“Rounders of Broadway”

“Rounders of Broadway,” the late Bobby Matthews’ old act, to which his widow now has the rights, while missing the originator, still retains enough interest though the display of the four types used with the “rounder” as the introductory character, to hold its own and should be as strong as ever out of town. The singing of “Chinatown” is no more in the act, and it sis a bit that is missed.

Byron and Haig

Byron and Haig, third with “The Book of Vaudeville,” passed with the familiar singing skit. Betty Byron, who has replaced Miss Jason, does very well with the doubles. She looks cute and adds to the value of the act by her appearance. The grand opera travesty got something and the minuet of grandma’s day also brought good returns.  

Arthur and Morton Havel

Arthur and Morton Havel (Morton formerly was simply designated as the “Co.” in the former skits) have a bright little conception in “Suits,” suitable for either “one” or “two.” Arthur does a $14 hand-me-down suit model and the immaculate Morton is the {$55?} dandy. They step out of their positions in the windows for a line of chatter preceding the old standby, the boxing scene with the “cissy” turning on the “tough” Arthur. The finishing song is weak and should be replaced. There’s less of the knockabout and more of the studied artistry in Arthur’s style now than of yore.    

Osceola and Chayuse

11 Mins.; Full Stage. Man and woman do a series of caryon sketches, warbling the while. The man’s voice is the more agreeable and the girl’s sketching the more interesting. The Indian heads at the opening are the best subjects of a commonplace collection. The pair class as worthy small timers.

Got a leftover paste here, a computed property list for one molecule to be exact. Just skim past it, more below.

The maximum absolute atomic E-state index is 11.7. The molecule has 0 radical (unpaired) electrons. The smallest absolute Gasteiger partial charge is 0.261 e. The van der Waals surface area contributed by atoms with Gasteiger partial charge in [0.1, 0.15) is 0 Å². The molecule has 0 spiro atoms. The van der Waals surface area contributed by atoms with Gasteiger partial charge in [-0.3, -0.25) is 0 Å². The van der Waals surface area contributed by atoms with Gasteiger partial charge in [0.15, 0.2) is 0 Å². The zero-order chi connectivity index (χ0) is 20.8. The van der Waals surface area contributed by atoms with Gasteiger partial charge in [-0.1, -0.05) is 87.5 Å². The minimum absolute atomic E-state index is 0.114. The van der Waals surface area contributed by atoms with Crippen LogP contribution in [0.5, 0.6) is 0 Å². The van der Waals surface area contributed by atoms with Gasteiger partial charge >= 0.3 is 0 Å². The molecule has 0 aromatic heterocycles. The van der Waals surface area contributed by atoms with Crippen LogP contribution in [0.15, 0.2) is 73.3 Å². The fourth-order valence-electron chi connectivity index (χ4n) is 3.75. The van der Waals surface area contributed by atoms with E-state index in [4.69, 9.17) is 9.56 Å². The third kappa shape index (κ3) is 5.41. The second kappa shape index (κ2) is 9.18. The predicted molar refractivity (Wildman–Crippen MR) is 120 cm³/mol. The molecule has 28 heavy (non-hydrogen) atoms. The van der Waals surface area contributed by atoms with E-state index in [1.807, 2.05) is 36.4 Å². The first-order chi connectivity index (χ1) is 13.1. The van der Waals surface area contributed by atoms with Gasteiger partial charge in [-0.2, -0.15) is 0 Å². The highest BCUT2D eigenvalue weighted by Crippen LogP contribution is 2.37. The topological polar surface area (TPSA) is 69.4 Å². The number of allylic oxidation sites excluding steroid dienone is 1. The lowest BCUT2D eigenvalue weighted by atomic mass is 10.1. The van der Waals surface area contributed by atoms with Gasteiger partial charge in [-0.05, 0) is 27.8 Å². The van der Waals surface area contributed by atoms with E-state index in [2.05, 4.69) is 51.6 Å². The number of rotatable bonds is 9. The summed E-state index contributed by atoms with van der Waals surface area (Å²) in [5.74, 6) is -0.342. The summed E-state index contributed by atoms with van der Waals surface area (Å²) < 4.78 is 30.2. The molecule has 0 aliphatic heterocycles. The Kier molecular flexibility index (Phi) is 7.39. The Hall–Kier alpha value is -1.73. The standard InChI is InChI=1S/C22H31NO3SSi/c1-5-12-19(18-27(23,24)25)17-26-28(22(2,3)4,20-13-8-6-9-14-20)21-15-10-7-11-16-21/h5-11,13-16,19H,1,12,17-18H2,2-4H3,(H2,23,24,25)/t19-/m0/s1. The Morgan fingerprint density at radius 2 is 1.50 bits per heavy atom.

Charles Fargo and Dolly Richards

Charles Fargo and Dolly Richards in third position got laughs from the start with a telephone conversation. “That’s Different,” followed by good cross talk for big laughs and unexpectedly finishing by playing saxophone while dancing. Solid applause.  

Maurice Golden

“The Kremlin of Moscow,” with Maurice Golden headlined, appeared second following a stage wait filled by Peggy Lehay with song plugging. “The Kremlin of Moscow” appeared handicapped in an early position, going through the routine od singing, instrumental and Russian dancing indifferently. Golden’s individual efforts drew the only solid applause.

Eddie Vogt and Emma Haig

Eddie Vogt in “Love Shop,” with Harry and Grace Ellsworth  (holdover), placed as closing, held the spot strongly lending distinction and sharing honors with Emma Haig, assisted by Richard W. Keene, in “Playtime,” the current headliner. Miss Haig’s dances, artistically and prettily presented, capably assisted by Richard Keene, a handsome juvenile and Mildred Brown at the piano, making a happy and refreshing youthful combination. Fine appreciation.     

Middleton and Spellmeyer

Middleton and Spellmeyer are back in big time, offering “Lonesome Land,” a western sketch which they used in the smaller houses for some months. This couple were standard for splashes of western color for a few seasons ago and they are just as welcome now. Mr. Middleton interpolated his usual vocal solo, but his voice was off Monday night. Yet “Lonesome Land” is interesting throughout its 23-minute length, with a stirring pistol play finish.

“Lingerie Shop”

The show closed with the “Lingerie Shop.” The scene is a lingerie shop, with a few pieces of lingerie in a showcase. Six chorus girls, a man and a girl as principals. That’s all. The act is far from being a feature attraction.

“Havana Bound”

“Havana Bound,” a tab employing old script, has neat musical numbers. A good comic struggling for laughs with poor material, though cleverly delivered, scores individually on excellent eccentric dancing. The straight man, impossible, has a good-looking ingénue and chorus four in rube characters displayed only fair voices with quartet singing. Mildly received.